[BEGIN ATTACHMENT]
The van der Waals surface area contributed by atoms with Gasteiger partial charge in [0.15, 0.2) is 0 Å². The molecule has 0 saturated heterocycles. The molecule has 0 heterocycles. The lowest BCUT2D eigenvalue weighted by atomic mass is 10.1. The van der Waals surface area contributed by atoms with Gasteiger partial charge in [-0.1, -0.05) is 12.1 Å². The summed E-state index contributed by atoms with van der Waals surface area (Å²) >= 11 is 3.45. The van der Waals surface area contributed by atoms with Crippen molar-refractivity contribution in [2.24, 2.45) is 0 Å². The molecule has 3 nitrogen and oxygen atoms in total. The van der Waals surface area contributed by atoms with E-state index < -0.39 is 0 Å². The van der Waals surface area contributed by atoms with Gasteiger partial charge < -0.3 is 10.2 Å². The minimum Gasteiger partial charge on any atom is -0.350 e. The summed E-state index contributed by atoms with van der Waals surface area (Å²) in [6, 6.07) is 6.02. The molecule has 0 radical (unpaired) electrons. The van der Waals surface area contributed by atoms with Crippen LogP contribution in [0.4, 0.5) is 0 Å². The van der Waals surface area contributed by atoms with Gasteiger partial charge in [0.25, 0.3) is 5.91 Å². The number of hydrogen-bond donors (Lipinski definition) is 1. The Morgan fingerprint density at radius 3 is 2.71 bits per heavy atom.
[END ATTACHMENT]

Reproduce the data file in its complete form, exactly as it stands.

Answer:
The van der Waals surface area contributed by atoms with Gasteiger partial charge in [0.15, 0.2) is 0 Å². The molecule has 0 saturated heterocycles. The molecule has 0 heterocycles. The lowest BCUT2D eigenvalue weighted by atomic mass is 10.1. The van der Waals surface area contributed by atoms with Gasteiger partial charge in [-0.1, -0.05) is 12.1 Å². The summed E-state index contributed by atoms with van der Waals surface area (Å²) >= 11 is 3.45. The van der Waals surface area contributed by atoms with Crippen molar-refractivity contribution in [2.24, 2.45) is 0 Å². The molecule has 3 nitrogen and oxygen atoms in total. The van der Waals surface area contributed by atoms with E-state index < -0.39 is 0 Å². The van der Waals surface area contributed by atoms with Gasteiger partial charge < -0.3 is 10.2 Å². The minimum Gasteiger partial charge on any atom is -0.350 e. The summed E-state index contributed by atoms with van der Waals surface area (Å²) in [6, 6.07) is 6.02. The molecule has 0 radical (unpaired) electrons. The van der Waals surface area contributed by atoms with Crippen LogP contribution in [0.4, 0.5) is 0 Å². The van der Waals surface area contributed by atoms with Gasteiger partial charge in [0.25, 0.3) is 5.91 Å². The number of hydrogen-bond donors (Lipinski definition) is 1. The Morgan fingerprint density at radius 3 is 2.71 bits per heavy atom.